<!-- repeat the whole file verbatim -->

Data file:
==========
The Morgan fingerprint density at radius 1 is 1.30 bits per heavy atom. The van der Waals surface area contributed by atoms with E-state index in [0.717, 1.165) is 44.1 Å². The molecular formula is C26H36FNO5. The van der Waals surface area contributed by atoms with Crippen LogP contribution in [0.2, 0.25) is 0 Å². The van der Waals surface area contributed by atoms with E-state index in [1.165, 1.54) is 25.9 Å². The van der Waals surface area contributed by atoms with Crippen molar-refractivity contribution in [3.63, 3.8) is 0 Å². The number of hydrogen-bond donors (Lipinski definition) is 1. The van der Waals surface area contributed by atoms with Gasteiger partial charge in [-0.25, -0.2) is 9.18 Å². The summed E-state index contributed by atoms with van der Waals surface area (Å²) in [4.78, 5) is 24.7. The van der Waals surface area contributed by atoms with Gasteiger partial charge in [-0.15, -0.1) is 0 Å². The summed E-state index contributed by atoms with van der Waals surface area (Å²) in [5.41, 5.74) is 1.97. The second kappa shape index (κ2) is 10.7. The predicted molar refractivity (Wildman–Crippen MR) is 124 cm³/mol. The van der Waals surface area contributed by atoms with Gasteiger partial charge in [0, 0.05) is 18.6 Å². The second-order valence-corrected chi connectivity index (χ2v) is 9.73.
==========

The Morgan fingerprint density at radius 1 is 1.30 bits per heavy atom. The van der Waals surface area contributed by atoms with E-state index in [0.717, 1.165) is 44.1 Å². The molecular formula is C26H36FNO5. The van der Waals surface area contributed by atoms with Crippen LogP contribution in [0.2, 0.25) is 0 Å². The van der Waals surface area contributed by atoms with E-state index in [1.165, 1.54) is 25.9 Å². The van der Waals surface area contributed by atoms with Crippen molar-refractivity contribution in [3.63, 3.8) is 0 Å². The number of hydrogen-bond donors (Lipinski definition) is 1. The van der Waals surface area contributed by atoms with Gasteiger partial charge in [-0.25, -0.2) is 9.18 Å². The summed E-state index contributed by atoms with van der Waals surface area (Å²) in [4.78, 5) is 24.7. The van der Waals surface area contributed by atoms with Gasteiger partial charge in [-0.15, -0.1) is 0 Å². The summed E-state index contributed by atoms with van der Waals surface area (Å²) in [5.41, 5.74) is 1.97. The second kappa shape index (κ2) is 10.7. The predicted molar refractivity (Wildman–Crippen MR) is 124 cm³/mol. The van der Waals surface area contributed by atoms with Gasteiger partial charge in [0, 0.05) is 18.6 Å². The second-order valence-corrected chi connectivity index (χ2v) is 9.73.